Case: Canada (Attorney General) v. Sandoz Canada Inc. and Canada (Attorney General) v. Ratiopharm Inc. (now Teva Canada Limited)
Nature of case: Appeal of judicial review of decision of PMPRB
Successful party: Patented Medicine Prices Review Board
Date of decision: November 6, 2015
On January 5, 2016 Sandoz and Ratiopharm filed for leave to appeal with the Supreme Court of Canada in connection the Federal Court of Appeal decisions that held generic manufacturers that sell patented medicines in Canada can be “patentees” under the price reporting requirements under the Patent Act (the “Act”) and be subject to the jurisdiction of the Patented Medicine Prices Review Board (“PMPRB” or “Board”).
Ratiopharm Inc. (“Ratiopharm”, now part of Teva Canada Limited) sold a number of generic medicines in Canada pursuant to various supply and licensing agreements, including ratio-salbutamol HFA (“Ratio-HFA”), the generic equivalent of a patented medicine manufactured and sold in Canada by GlaxoSmithKline Inc. Sandoz Canada Inc.(“Sandoz”), a wholly owned subsidiary of Novartis Canada Inc., sold generic versions of medicines in Canada covered by patents owned by Novartis (or one of its subsidiaries) through various purchase orders. In each case, the generic manufacturers were not granted or transferred any patent rights associated with the marketed medicines.
In each of the cases for Sandoz and Ratiopharm, the PMPRB concluded that generic companies that sell patented products in Canada pursuant to a license or supply agreement fall within the definition of a “patentee” under section 79(1) of the Act, despite not owning any patents or holding a monopoly over the medicines at issue. The PMPRB concluded that a person need not own a patent pertaining to a medicine in order be a “patentee” because the statutory definition of the term includes persons “entitled to the benefit of the patent for that invention” and does not specifically require ownership of the patent.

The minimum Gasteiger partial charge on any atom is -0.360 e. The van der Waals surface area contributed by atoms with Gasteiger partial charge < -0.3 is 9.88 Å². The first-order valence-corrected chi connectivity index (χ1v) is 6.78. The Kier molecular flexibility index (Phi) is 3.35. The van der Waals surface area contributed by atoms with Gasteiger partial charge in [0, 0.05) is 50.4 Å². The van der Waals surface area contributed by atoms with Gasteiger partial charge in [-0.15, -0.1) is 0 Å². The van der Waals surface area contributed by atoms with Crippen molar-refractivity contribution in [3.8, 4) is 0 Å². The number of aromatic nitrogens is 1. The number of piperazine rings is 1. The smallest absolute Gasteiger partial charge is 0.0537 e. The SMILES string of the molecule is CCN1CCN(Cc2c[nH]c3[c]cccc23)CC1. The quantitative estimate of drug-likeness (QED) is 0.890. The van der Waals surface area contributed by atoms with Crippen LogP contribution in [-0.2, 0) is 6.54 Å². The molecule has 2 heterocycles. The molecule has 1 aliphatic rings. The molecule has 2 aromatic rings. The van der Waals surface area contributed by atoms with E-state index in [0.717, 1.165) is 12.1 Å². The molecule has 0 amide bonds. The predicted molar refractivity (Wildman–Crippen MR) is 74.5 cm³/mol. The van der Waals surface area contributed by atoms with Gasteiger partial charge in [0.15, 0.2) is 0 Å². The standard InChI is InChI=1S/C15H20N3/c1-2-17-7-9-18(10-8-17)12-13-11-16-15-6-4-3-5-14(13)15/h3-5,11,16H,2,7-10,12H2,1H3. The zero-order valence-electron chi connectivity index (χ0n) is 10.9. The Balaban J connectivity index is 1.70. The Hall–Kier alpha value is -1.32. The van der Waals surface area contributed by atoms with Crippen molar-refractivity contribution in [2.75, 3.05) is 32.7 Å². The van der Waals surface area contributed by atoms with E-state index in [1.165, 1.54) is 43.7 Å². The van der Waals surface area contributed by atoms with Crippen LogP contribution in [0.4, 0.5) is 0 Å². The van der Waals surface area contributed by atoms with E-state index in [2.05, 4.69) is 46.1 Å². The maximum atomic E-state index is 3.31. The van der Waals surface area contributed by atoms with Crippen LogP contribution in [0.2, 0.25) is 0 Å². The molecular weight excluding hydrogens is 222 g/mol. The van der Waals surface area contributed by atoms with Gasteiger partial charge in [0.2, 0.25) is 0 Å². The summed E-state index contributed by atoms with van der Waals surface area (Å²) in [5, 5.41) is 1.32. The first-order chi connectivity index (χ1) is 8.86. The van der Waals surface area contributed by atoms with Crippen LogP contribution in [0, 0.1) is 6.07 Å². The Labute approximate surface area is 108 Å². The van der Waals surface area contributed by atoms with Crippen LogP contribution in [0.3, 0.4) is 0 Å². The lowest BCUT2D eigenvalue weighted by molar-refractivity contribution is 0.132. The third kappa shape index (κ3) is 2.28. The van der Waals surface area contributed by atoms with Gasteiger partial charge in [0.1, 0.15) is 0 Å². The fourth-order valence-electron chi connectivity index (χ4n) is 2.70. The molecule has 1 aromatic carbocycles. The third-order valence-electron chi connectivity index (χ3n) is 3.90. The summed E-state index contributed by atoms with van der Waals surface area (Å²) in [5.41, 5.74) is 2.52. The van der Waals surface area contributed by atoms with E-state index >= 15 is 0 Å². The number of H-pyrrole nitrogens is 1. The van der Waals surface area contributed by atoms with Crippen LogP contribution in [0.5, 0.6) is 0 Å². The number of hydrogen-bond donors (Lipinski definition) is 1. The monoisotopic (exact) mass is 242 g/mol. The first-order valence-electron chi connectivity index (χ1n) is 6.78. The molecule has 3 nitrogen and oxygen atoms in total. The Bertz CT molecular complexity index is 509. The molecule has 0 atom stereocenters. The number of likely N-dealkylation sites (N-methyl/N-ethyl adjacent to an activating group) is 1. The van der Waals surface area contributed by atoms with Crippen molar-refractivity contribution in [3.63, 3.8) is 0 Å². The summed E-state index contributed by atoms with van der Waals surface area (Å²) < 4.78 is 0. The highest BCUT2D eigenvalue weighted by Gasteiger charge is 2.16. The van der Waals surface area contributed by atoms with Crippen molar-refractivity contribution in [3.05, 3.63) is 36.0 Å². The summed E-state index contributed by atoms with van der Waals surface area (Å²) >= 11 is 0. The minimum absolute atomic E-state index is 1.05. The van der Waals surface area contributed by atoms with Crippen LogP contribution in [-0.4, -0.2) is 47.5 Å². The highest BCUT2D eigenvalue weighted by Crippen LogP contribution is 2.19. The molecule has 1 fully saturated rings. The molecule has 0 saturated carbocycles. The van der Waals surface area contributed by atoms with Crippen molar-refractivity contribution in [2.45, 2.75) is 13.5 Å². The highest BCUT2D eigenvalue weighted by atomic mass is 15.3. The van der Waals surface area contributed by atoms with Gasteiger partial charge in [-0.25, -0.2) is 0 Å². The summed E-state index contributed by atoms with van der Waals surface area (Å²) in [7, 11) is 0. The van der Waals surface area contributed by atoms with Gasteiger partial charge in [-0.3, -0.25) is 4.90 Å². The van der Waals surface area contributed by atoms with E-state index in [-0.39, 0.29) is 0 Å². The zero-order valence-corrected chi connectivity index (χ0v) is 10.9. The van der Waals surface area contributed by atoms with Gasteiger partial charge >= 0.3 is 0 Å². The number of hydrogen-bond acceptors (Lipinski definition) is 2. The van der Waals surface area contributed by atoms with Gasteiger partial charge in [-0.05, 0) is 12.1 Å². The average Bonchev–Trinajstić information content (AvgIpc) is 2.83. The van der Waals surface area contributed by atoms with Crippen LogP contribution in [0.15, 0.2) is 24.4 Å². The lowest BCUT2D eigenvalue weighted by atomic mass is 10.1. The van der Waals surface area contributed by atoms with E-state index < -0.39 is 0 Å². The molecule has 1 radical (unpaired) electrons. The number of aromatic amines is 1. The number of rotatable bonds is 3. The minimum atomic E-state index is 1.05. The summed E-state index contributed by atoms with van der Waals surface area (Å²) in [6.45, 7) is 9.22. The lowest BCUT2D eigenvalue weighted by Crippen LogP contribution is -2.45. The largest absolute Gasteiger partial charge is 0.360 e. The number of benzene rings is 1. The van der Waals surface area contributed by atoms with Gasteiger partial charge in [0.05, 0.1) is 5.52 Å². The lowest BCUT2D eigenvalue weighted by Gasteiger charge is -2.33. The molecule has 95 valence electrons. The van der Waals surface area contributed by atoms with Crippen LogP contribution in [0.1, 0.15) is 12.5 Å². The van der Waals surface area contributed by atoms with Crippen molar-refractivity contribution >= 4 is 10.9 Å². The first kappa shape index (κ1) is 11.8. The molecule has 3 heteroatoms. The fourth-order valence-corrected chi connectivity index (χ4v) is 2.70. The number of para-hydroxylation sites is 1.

Upon judicial review of the PMPRB’s decision, the Federal Court found that neither Sandoz nor Ratiopharm was a “patentee” within the meaning of the Act. The Federal Court found that the Board would be exceeding its jurisdiction over the companies if it required price reporting for persons who did not own the patents pertaining to those medicines sold. In both cases, the Federal Court held that neither Sandoz nor Ratiopharm held the exclusive benefits and rights that inure to patent holders, and as a result were not “patentees” within the meaning of the Act. The Federal Court also held that the provisions of the Act relating to the PMPRB and price regulation of patented medicines were constitutionally valid and fell within federal jurisdiction.
The main issue on appeal was whether the PMPRB properly concluded that Ratiopharm and Sandoz were “patentees” under section 79(1) of the Act.
The second issue, applicable only to Sandoz, was whether the Board erred in finding that Sandoz was a “patentee” on the basis that it sold the medicines in question pursuant to an implied license.
The Federal Court of Appeal also addressed the constitutional challenge brought by Ratiopharm and Sandoz of whether the price regulation provisions are constitutionally valid when applied to non-patent holders.